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    Brian Cavalier
    @briancavalier
    the name most-adapter came from the ports and adapters architecture: http://www.dossier-andreas.net/software_architecture/ports_and_adapters.html . It's an adapter in that sense
    @kanitsharma oops, sorry about that. I had previously published https://www.npmjs.com/package/@briancavalier/most-adapter but forgot to set access=public. I just made it public if you want to use it as a dependency instead of copy-paste
    I'll talk to the rest of the mostjs team about moving it to the mostjs org
    Kanit Sharma
    @kanitsharma
    Alright @briancavalier , thanks for the support 🙌
    Brian Cavalier
    @briancavalier
    @kanitsharma my pleasure
    Brian Cavalier
    @briancavalier
    @kanitsharma We just made @most/adapter official: https://github.com/mostjs/adapter
    npm i @most/adapter --save
    Kanit Sharma
    @kanitsharma
    Awesome :D
    Asad Saeeduddin
    @masaeedu
    Hi @briancavalier. Is there an issue somewhere for exposing lift2 :: (a -> b -> c) -> Stream a -> Stream b -> Stream c in the mostjs core API?
    or prior discussion here
    Brian Cavalier
    @briancavalier
    Hey @masaeedu. Take a look at combine, which is basically a varargs lift, and see if that’ll work for you
    Oh, sorry, I just noticed you said core API. In most 1.x, combine is varargs. In most/core, combine is exactly lift2. Either way, have a look and see if it’ll work for you
    Asad Saeeduddin
    @masaeedu
    ok, thanks
    BasH
    @bas080
    @briancavalier thnx for the explanation. I am using node streams for all kinds of things that aren't just IO. Object mode indeed. Thnx for mentioning most-node-streams. '
    sourcevault
    @sourcevault
    How to use the standard 'run interface ' ? I am trying to put node.js style callback ( different library than stds ) into a most stream
    this is most/core i believe

    https://mostcore.readthedocs.io/en/latest/api.html#stream

    doc is hard to digest without some examples :(

    how to create a stream interface ?
    sourcevault
    @sourcevault
    do i just used most 1.x most.create for nodejs style callback interface ?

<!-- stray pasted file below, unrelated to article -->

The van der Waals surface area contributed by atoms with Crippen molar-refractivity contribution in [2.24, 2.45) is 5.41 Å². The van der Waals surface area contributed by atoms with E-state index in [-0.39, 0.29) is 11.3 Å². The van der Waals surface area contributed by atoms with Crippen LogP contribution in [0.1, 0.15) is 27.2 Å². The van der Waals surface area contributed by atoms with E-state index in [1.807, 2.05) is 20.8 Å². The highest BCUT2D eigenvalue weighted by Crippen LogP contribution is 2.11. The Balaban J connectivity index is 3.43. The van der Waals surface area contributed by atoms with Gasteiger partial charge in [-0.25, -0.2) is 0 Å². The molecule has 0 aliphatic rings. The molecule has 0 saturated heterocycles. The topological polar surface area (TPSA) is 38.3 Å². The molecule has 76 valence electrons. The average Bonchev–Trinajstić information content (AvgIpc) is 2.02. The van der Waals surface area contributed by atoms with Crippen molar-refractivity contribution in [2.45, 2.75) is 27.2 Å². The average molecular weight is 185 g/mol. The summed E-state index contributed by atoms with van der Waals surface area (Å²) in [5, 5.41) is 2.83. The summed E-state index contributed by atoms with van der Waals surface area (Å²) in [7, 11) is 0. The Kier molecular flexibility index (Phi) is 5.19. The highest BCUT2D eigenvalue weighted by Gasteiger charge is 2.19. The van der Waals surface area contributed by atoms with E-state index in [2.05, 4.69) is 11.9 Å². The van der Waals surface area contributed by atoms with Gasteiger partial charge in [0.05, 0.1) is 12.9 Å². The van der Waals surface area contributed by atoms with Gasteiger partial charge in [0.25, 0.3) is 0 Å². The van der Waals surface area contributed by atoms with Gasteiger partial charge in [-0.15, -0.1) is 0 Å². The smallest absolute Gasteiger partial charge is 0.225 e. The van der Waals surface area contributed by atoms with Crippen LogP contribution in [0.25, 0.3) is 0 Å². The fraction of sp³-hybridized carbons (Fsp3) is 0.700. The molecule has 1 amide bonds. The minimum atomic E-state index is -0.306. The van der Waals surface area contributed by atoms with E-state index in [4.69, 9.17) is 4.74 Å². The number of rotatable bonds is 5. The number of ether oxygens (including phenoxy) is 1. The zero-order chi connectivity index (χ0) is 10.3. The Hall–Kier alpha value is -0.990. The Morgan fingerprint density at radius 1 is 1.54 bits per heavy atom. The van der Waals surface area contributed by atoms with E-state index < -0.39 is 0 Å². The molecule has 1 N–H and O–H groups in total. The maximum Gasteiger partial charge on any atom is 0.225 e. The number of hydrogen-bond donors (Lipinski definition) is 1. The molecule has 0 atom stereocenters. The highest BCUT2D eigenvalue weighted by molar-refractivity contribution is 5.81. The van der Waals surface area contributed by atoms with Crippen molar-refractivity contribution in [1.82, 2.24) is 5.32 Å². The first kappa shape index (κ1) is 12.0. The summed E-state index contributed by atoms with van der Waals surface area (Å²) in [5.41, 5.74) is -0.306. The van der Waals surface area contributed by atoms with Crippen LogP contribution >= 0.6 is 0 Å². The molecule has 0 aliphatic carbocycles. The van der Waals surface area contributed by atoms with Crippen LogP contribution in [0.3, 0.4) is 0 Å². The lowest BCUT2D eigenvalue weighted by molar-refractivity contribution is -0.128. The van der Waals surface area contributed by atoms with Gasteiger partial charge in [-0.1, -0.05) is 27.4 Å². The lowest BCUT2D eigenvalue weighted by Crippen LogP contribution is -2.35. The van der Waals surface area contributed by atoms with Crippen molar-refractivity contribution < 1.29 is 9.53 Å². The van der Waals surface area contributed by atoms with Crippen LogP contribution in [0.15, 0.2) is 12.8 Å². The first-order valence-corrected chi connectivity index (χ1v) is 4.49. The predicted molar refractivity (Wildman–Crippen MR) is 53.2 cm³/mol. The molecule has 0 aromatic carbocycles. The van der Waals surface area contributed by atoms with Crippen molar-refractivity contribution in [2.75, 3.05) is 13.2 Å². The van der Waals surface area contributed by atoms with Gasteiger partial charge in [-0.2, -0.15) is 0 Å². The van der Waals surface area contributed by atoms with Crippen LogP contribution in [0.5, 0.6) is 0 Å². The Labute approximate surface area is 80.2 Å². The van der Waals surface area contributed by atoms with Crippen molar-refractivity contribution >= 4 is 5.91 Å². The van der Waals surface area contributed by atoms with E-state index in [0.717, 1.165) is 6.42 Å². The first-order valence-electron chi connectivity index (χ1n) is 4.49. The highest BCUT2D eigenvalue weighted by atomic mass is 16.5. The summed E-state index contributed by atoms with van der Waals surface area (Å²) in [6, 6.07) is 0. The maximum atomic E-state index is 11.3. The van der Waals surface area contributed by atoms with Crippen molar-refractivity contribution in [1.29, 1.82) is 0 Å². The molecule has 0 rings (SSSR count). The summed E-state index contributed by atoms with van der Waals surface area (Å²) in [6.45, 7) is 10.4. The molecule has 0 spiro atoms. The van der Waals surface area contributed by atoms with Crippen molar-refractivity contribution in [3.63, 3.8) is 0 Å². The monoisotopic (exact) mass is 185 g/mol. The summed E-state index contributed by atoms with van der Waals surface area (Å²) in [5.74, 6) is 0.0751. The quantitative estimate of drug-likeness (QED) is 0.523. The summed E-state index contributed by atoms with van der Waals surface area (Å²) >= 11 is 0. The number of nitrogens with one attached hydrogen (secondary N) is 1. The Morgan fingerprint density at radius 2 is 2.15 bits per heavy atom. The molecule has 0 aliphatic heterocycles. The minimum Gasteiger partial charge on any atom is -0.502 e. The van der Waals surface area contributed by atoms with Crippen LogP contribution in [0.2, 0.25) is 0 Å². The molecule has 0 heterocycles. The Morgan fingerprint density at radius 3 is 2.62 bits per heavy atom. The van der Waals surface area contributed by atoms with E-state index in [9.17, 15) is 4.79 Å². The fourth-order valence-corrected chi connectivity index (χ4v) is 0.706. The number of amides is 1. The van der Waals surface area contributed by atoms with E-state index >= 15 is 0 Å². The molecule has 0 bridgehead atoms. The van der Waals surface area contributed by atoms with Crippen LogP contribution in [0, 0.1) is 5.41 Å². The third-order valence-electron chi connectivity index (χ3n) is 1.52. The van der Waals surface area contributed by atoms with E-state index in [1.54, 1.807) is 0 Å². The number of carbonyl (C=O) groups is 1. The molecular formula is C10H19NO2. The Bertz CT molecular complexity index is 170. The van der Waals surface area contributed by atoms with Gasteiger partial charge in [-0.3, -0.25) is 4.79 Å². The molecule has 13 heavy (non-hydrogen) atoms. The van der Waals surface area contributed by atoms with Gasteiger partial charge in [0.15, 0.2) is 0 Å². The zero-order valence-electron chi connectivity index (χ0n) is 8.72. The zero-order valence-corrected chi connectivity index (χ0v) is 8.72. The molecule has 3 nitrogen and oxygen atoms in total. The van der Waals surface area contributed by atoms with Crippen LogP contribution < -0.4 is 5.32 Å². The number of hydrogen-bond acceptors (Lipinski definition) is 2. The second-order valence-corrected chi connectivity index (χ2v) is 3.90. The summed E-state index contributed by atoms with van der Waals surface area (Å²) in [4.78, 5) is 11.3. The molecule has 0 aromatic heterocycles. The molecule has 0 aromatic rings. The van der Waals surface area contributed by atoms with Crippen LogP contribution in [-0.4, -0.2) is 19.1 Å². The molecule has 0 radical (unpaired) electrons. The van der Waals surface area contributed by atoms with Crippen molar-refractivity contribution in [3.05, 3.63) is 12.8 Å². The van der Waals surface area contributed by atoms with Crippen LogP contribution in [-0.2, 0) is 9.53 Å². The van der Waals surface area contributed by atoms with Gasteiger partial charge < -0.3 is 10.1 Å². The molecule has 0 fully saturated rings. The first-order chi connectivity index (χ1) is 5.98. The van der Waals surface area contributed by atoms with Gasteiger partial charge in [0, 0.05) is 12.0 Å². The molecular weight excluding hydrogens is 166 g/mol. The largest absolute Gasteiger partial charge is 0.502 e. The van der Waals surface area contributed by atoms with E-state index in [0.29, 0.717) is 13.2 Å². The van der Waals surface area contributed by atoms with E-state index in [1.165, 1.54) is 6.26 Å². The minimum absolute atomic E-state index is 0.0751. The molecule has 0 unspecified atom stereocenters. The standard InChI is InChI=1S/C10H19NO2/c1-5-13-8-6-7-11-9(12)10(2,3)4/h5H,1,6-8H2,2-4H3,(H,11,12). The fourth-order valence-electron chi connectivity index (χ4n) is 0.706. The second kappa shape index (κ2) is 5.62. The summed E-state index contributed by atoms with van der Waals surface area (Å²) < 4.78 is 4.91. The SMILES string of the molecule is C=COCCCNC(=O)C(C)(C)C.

Brian Cavalier
    @briancavalier
    Hi @sourcevault
    Brian Cavalier
    @briancavalier
    The simplest thing is to implement the Stream interface. In Typescript, for example, that can mean literally implementing the interface: writing a class that implements Stream<A>.
    In plain JS, as usual, interfaces are implicit. You simply write a class or object that adheres to the duck type and contract of the Stream interface
    that is, it has a method named run that adheres to the contract described in the docs: https://mostcore.readthedocs.io/en/latest/api.html#stream
    Here's an example of a JS implementation of the stream interface: https://github.com/mostjs/dom-event/blob/master/src/index.js#L52-L67
    Hope that helps
    sourcevault
    @sourcevault

    Hi @briancavalier ! it looks like a lot has changed. I am still not quite sure how I can simple write a nodejs callback API in most stream.

    Thanks for writing @most/adapter ! I do not understand how it works underneath, but I really needed something like that.

    How would I write this bit in ES5 (taken from link) ?

    class DomEvent {
      constructor (event, node, capture) {
        this.event = event
        this.node = node
        this.capture = capture
      }
    
      run (sink, scheduler) {
        const send = e => tryEvent(currentTime(scheduler), e, sink)
        const dispose = () => this.node.removeEventListener(this.event, send, this.capture)
    
        this.node.addEventListener(this.event, send, this.capture)
    
        return { dispose }
      }
    }

    is it possible to show the example taken from @most/create, using the run interface ?

    
    import create from '@most/create'
    
    // Add events and then end
    const stream = create((add, end, error) => {
        setTimeout(add, 1000, 'event 1')
        setTimeout(add, 3000, 'event 2')
        setTimeout(() => {
            add('event 3')
            end()
        }, 10000)
    
        // OPTIONAL: Return a dispose function to clean up
        // resources when the stream ends
        return () => console.log('dispose')
    })

    Do we need to have a hard dependency on Babel ? or ES6 ?

    sourcevault
    @sourcevault
    currentTime = require('@most/scheduler').currentTime
    
    
    var $setTimeout = {
    
      constructor:function(userTime)
      {
        this.userTime = userTime
      }
    
      //----------------------------------------------------------//
    
      run:function(sink,scheduler)
      {
        var send = function(e)
        {
          tryEvent(currentTime(scheduler),e,sink)
        }
    
        var dispose = function(e) {return 0;}
    
        setTimeout(send,this.userTime);
    
        return dispose;
      }
    }
    
    function tryEvent (t, x, sink) {
      try {
        sink.event(t, x)
      } catch (e) {
        sink.error(t, e)
      }
    }